Six of Hearts(7)

By: L.H. Cosway

Sure, I can be their friend. But their girlfriend? Well, that just never seems to pan out. My one and only boyfriend from several years ago unceremoniously dumped me by text, and that just says it all. I’m still scarred from the experience.

“Morning, Will,” I greet my colleague as a folder slides out of his half-open briefcase. He bends over to pick it up, and I’m greeted with his unimpressive rear end. Two flat fried eggs in a hanky.

What? I said my inner dialogue was a bitch. The important thing is that I’d never actually say something so mean out loud. We all have thoughts that we would never, ever vocalise. And people who say they don’t are liars.

“Hi, Matilda, could you be a love and make me a cup of tea? I’m parched.”

“Sure,” I reply. “It’s a good thing you’re a tea man, because the coffee machine’s on the outs again.”

He shakes his head. “That machine is broken more often than it’s functioning. I think it’s time to retire the poor old dear.”

I let out a mock gasp. “Don’t ever let Dad hear you say that. You know he never throws anything out until it’s well and truly dead.”

Will laughs and walks into his office. I register the next couple of appointments as they arrive and spend the hours before lunch carrying out my usual mundane administrative tasks. I’d much rather be at home working at my sewing machine.

By day I might be a legal secretary, but by night I’m a dress designer extraordinaire. I design and make my own creations, and sell them through Etsy. It doesn’t make me enough money to be a proper wage, though, which is why I work here.

Before she died, my mother was a seamstress, and one of my earliest memories was of her teaching me how to sew. The hobby stuck with me, and now it’s my true escape. I find it wonderfully therapeutic to lose myself in a new design. In fact, it’s one of the only ways that I can still feel close to my mum.

When I glance at the clock and see it’s almost one, I make a quick run to the bathroom to fix my hair and the little makeup I put on this morning, staring at my face in the mirror. If I’d known I’d be meeting someone like Jay Fields today, I would’ve made more of an effort.

My friend Michelle tells me I have great lips and that I should try to enhance my best features. Actually, her exact words were “blowjob lips,” and I blushed like a maniac. I tend to get along with people who are the opposite of me. Confident girls who take to men and sex like ducks to water. They paddle through the lake of dating without a care in the world. Michelle is one of those girls, and I admire that about her. There’s a certain bravery in not giving a crap what other people think and simply grabbing what you want in life.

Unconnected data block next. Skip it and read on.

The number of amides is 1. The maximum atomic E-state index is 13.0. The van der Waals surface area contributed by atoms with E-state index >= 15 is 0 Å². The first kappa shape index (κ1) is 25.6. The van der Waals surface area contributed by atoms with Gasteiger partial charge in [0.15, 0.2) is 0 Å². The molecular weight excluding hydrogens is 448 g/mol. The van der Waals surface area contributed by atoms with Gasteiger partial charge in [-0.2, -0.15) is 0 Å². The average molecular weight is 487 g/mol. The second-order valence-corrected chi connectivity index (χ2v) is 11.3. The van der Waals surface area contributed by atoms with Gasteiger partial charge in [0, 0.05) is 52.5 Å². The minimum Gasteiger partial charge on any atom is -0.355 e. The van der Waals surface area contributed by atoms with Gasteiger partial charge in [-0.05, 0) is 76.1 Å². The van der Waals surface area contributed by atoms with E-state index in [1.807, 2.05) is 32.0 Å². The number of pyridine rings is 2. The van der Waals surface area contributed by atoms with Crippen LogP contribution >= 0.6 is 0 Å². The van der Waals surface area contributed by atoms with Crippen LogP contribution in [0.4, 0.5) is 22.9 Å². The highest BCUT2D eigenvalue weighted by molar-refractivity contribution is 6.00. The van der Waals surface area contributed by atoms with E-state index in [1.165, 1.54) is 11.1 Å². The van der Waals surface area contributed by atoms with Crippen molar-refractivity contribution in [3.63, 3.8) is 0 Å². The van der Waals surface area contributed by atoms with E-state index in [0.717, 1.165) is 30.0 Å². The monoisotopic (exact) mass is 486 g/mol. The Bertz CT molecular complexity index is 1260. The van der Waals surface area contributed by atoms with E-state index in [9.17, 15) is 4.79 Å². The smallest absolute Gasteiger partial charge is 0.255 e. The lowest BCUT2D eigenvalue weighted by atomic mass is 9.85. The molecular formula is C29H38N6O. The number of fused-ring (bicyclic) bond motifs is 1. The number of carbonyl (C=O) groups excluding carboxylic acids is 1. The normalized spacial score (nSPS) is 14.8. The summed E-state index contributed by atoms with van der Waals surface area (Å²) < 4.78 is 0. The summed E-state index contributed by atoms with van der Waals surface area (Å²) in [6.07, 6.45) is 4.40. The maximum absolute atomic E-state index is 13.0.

I run a brush through my long dark brown hair, making sure to sweep it close to my face on the side with my scar. I almost always wear my hair down in order to disguise it. It’s just a few silver lines, and yet I’m constantly aware of their presence, hoping people don’t notice.

I can barely remember his face, and yet I hate the man who scarred me more than anything else in this world. And I hate him more for killing my mother. Hate is an ugly emotion, though, so I try not to let it consume me.

After swiping on one more layer of mascara to frame my light blue eyes, I pack up my handbag and walk back out to the reception. I stop in my tracks when I find Jay leaning against the wall, his arms folded casually across his chest. I hadn’t heard anyone enter the office, so I get a tiny fright, my hand going to my heart for a second. Damn, he’s got those super-silent ninja skills.

His eyes are on me, and I know it must only be one-sided, but every time our eyes connect, I feel a fire burning low.

What is it about this man? He’s incredibly attractive, yes, but there’s something else, and for the life of me I can’t figure it out.

He smiles at me, showing teeth, and jangles some car keys in his pocket. “You all set, Matilda?” he asks.

I take a deep breath and nod my head.


The first thing I notice as we round the corner to where Jay parked is that he’s got a really nice car. A black Aston Martin V8. One of Dad’s favourite television shows is Top Gear, so I can’t help unconsciously absorbing useless car information sometimes. The second is that he seems to have all his worldly possessions packed in the back seat.

It’s bizarre to think that he’s temporarily homeless, and yet he’s driving around in a car worth well over 100,000 euros. It just doesn’t make sense. I slide into the passenger seat when Jay opens the door for me, savouring the feel of the leather. For a second I pretend I’m a sassy Bond girl about to be chauffeured by my spy lover to a swanky hotel for sweaty, passionate, over-the-top sex.

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